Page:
Yesterday, I showed how Consumer Prices Have Soared 160% Since 2001 for everything from burritos to healthcare. This enormous loss of purchasing power is not reflected in the official measure of inflation, which claims inflation is subdued (1% or so annually).
But price inflation doesn’t necessarily reflect all the inflation that’s hidden in plain sight in smaller quantities and declining quality. We’ve all observed prices of consumer items remaining the same while the amount of the product we receive for our money is less than it was a few years ago.
While a reduction in product quantities can be easily calculated, reductions in quality are harder to discern and calculate.
Consider the quantity and quality of the paint being applied to kitchen appliances. Although I can’t quantify this, I’ve noticed appliances such as ranges and refrigerators are now prone to rust along the bottom edges in a few years because the manufacturers no longer apply much paint to surfaces and edges that are not visible, for example the underside of the steel exteriors.
This sort of rust was unknown in older appliances, or would only be visible after decades of service, not a few years.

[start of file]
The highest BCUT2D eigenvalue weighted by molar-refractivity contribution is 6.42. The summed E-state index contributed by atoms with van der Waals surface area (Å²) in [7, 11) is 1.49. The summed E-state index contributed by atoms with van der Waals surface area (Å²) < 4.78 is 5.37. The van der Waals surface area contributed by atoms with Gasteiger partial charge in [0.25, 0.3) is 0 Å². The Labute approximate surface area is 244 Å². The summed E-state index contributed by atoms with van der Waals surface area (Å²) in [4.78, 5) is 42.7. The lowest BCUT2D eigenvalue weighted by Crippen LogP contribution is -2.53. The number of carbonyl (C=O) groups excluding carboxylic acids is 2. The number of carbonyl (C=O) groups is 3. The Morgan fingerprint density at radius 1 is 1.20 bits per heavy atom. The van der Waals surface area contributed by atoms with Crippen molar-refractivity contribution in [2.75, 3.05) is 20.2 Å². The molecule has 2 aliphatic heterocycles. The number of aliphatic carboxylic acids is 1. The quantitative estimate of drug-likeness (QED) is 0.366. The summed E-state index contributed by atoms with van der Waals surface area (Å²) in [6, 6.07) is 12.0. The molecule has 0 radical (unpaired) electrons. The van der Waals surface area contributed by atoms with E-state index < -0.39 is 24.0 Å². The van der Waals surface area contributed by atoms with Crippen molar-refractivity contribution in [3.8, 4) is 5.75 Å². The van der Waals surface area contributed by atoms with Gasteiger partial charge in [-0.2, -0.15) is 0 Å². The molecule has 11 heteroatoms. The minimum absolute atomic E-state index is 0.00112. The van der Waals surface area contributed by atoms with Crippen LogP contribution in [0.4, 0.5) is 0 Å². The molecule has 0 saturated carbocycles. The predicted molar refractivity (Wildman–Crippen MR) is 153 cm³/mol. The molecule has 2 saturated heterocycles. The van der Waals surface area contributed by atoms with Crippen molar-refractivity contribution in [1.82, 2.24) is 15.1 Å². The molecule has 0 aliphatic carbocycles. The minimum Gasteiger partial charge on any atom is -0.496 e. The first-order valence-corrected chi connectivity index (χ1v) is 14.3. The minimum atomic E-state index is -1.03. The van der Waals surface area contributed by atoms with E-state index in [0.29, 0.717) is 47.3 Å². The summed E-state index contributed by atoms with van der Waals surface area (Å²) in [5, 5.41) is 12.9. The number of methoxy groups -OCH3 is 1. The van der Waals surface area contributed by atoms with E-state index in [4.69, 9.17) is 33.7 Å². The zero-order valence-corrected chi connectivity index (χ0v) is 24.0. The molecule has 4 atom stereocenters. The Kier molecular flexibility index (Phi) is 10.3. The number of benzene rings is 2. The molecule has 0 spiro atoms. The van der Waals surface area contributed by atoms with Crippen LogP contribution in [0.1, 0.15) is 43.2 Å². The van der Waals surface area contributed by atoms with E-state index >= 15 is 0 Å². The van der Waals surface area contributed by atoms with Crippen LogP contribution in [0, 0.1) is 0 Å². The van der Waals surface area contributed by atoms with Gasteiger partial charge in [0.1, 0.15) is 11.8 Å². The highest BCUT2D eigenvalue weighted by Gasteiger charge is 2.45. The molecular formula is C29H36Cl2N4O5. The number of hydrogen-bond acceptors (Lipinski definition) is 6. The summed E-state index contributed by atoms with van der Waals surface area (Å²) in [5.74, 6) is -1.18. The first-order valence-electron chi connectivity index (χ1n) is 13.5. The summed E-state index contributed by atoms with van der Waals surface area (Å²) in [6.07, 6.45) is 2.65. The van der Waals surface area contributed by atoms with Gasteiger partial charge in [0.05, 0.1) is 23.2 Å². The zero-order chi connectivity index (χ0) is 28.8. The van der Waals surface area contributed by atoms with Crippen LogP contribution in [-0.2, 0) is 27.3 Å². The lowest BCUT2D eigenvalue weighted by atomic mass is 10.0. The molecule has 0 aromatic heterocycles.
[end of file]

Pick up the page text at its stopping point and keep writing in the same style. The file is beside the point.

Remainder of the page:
I also notice that the paint is now so thin that scrubbing will in some cases remove the top layer of paint.
These reductions in quality may be the result of corporate cost-cutting or planned obsolescence or both. The net result is a form of inflation/loss of purchasing power as the price does not reflect smaller quantities and reduced quality/ service life.
As a result, many hedonic adjustments to inflation that are supposed to reflect better quality or productivity characteristics are bogus. A laptop computer may have more memory and processing power for the same price as previous models, but who measures the reduction in service life or the stagnation of productivity?
The reality is that most of us don’t even use the full capacity of the processors or memory, and the industry’s planned obsolescence has reduced the service life of new PCs. My 31-Year Old Apple Mac Started Up Fine After 15 Years in a Box (February 28, 2015)
Big Pharma has been busy jacking up the cost of medications that are off-patent by 500% or more. Meds that were a few dollars are being increased by 1,000% because, well, Big Pharma can raise prices without delivering any additional value.
Can we be honest and say that many of the reductions in value, quantity and quality are actually instances of fraud?
Whether we attribute inflation in plain sight from reductions in value, quantity and quality to cost-cutting, planned obsolescence or fraud, the reality is that these declines in purchasing power and value (i.e. inflation) are real but difficult to calculate and track.
That is why inflation in plain sight is so attractive to corporations and institutions.
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